by Kevin Hays
The purpose of this article is to provide the general practitioner with an introductory working knowledge of the most commonly used title insurance endorsements, and the reasons why these endorsements are necessary.
Exclusions can be found in the policy jacket of any title policy, explaining which items will not be insured in the policy, including (a) physical condition of the land; (b) building and zoning ordinances, (c) condemnation, (d) title issues caused by fraud or items not disclosed by the Insured, and (e) title issues resulting in no actual loss.
Exceptions will be found in Schedule B of the policy, and include items not to be covered in the policy, unless specifically covered by an Endorsement. The standard exceptions are (a) covenants, deed restrictions and survey exceptions, (b) riparian rights, (c) tax exception, including rollback taxes, (d) mechanic’s liens, (e) exceptions for leases and subordinate liens, (f) rights of parties in possession, (g) easements and encroachments (if no survey), and (h) mineral rights. It is important to understand that an insured may not add an endorsement to a policy granting coverage for an item unless it has already been “excepted” in Schedule B.
Endorsements are attached to the title policy when it is the insurer’s intention to alter or modify the provisions of a policy so that the insured receives greater coverage than existed under the non-endorsed policy. Some endorsements include a nominal fee, others require a fee that is a percentage of the basic rate premium for the policy, and some are free of charge. Each title endorsement is signified by the letter “T” (for Texas endorsement) and the number which corresponds to the specific endorsement.
One of the most commonly used endorsements is the T-19 Endorsement. This is referred to as the “REM” endorsement (Restrictions, Encroachments and Minerals) and may be used for residential or non-residential property. It insures the lender (T-19) or the property owner (T-19.1) against loss by reason of present or future violations of any covenants, conditions and restrictions. The charge for a T-19 Endorsement is 5 percent of the basic rate for residential policies and 10 percent for non-residential properties. If a practitioner is working with out-of-state attorneys, the ALTA (American Land Title Association) counterpart is the ALTA 9.1. There are variations of the T-19 that may be used in certain circumstances (T-19.2, T-19.3), but the discussion of these is beyond the scope of this article.
The T-27 (Assignment of Rents and Leases) Endorsement is found on the Lender’s policy and is only available on non-residential property. It covers defects in the execution of the Assignment document, as well as prior assignments of record that are not specifically excepted in Schedule B. There is no charge for the T-27 endorsement, so commercial real estate practitioners representing lenders should be requesting this endorsement on every transaction. The ALTA counterpart to the T-27 is ALTA 37.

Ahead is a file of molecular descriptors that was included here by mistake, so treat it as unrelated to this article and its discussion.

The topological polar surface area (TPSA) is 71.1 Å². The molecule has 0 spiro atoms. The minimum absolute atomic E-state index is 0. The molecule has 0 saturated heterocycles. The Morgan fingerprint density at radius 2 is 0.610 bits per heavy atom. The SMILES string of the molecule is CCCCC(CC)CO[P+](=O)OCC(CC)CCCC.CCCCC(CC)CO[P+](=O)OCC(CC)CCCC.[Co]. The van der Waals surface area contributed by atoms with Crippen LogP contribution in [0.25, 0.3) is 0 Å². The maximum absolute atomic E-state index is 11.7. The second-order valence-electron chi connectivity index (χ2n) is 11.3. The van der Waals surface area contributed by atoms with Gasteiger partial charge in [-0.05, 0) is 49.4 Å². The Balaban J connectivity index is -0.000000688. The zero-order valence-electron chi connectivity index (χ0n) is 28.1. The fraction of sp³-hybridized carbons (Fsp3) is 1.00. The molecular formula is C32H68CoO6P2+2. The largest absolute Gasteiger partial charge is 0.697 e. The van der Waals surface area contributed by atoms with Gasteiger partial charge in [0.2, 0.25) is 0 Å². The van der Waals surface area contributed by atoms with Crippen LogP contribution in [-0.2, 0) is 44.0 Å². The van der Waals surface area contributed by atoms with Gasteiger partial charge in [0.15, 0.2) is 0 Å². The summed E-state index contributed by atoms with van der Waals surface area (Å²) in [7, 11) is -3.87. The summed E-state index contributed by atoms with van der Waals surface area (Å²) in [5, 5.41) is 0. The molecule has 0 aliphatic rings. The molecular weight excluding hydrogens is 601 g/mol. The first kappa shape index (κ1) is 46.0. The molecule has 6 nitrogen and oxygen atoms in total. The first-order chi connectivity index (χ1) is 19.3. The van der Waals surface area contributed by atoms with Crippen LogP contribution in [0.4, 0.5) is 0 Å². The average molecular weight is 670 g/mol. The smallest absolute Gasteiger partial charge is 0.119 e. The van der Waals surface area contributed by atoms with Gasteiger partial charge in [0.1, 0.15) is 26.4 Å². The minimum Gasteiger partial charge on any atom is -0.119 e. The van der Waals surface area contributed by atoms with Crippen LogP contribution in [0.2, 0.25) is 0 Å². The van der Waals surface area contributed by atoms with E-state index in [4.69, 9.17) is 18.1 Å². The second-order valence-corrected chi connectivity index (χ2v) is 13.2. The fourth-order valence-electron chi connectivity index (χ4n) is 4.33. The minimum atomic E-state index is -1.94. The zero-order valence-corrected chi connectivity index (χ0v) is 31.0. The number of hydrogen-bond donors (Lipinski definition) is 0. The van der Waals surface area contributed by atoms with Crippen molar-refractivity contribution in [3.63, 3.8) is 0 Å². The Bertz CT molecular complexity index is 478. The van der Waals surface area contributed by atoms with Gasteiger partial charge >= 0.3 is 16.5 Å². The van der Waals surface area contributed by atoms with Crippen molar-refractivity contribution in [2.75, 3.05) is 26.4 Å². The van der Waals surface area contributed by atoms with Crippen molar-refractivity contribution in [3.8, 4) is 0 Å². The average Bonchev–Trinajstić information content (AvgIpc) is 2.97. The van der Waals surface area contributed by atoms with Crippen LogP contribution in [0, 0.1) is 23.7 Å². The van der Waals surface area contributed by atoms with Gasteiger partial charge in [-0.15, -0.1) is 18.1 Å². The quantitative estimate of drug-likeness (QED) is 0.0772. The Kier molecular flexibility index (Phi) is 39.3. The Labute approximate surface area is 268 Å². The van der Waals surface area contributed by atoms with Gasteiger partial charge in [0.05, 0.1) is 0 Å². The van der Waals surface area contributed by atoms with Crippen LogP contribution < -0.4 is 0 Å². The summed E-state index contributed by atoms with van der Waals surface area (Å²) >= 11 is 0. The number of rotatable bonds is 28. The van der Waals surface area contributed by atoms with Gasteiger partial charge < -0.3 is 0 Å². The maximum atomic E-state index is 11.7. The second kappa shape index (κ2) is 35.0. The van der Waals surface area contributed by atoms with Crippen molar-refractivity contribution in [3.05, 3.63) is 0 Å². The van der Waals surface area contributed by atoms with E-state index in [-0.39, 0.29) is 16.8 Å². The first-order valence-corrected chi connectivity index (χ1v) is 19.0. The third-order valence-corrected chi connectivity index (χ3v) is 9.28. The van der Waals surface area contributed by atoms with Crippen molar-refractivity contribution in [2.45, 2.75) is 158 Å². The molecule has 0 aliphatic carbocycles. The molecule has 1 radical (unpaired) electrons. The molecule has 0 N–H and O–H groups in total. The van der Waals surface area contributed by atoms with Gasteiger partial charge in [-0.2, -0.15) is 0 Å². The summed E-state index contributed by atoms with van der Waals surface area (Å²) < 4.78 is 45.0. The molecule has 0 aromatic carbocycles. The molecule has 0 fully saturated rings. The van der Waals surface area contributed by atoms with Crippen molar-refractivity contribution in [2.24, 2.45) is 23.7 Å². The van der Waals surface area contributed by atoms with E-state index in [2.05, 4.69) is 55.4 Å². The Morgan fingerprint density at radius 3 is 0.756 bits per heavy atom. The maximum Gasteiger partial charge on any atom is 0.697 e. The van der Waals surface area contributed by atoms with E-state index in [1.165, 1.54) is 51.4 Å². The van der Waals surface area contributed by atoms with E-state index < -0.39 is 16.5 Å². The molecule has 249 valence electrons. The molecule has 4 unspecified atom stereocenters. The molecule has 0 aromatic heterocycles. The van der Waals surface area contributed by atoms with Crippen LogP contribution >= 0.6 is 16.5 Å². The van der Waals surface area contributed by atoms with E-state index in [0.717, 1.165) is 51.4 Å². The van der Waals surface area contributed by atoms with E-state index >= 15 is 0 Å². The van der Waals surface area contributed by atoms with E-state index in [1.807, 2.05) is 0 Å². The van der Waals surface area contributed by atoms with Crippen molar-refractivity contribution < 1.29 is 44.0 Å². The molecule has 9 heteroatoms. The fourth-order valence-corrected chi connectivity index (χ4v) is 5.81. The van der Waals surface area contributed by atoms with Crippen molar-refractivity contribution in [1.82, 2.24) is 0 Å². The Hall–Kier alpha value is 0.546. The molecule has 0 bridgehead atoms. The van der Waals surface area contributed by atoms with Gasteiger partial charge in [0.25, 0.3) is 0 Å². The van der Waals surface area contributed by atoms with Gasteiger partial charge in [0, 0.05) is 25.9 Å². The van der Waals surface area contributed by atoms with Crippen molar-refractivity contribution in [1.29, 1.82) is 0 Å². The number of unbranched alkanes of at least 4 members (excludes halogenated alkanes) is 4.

The T-36 (Environmental Lien) Endorsement is issued with a Loan Policy, and it insures the validity of the mortgage lien, and that there is no loss of priority due to certain recorded environmental liens. The premium for this endorsement is $25.00, and practitioners will see this endorsement on virtually every residential transaction closed in Texas, as well as transactions involving apartment complexes. The ALTA counterpart is ALTA 8.1.
The T-23 Access Endorsement is available on both owner and loan policies, and it adds coverage with regard to actual physical access to a street, road or highway, as opposed to a mere right of access found in the policy boilerplate. There is a $100 flat rate premium for the T-23, and the ALTA counterpart is ALTA 17.
The T-3 Survey Deletion Endorsement allows the title company to insure the boundaries of an insured’s property, and any loss to the owner due to boundary conflicts or any loss due to encroaching improvements which are not shown on the survey. It does not insure against matters, conflicts, encroachments, etc. that are found on the survey, and may only be provided if the title company reviews and approves the survey. It protects the buyer and lender against errors made by the surveyor or claims by neighboring owners involving boundaries or encroachments. The cost for this endorsement is generally 5 percent of the base premium and will shorten the Schedule B-2 exception to read “shortages in area.”
For a more comprehensive look at title endorsements or an itemized listing of all endorsements with costs and Rate Rule references, one should contact his or her favorite title company or a local title attorney.
Kevin Hays is a partner in the law firm of Hays & Muncey, PLLC. He may be reached at email@example.com.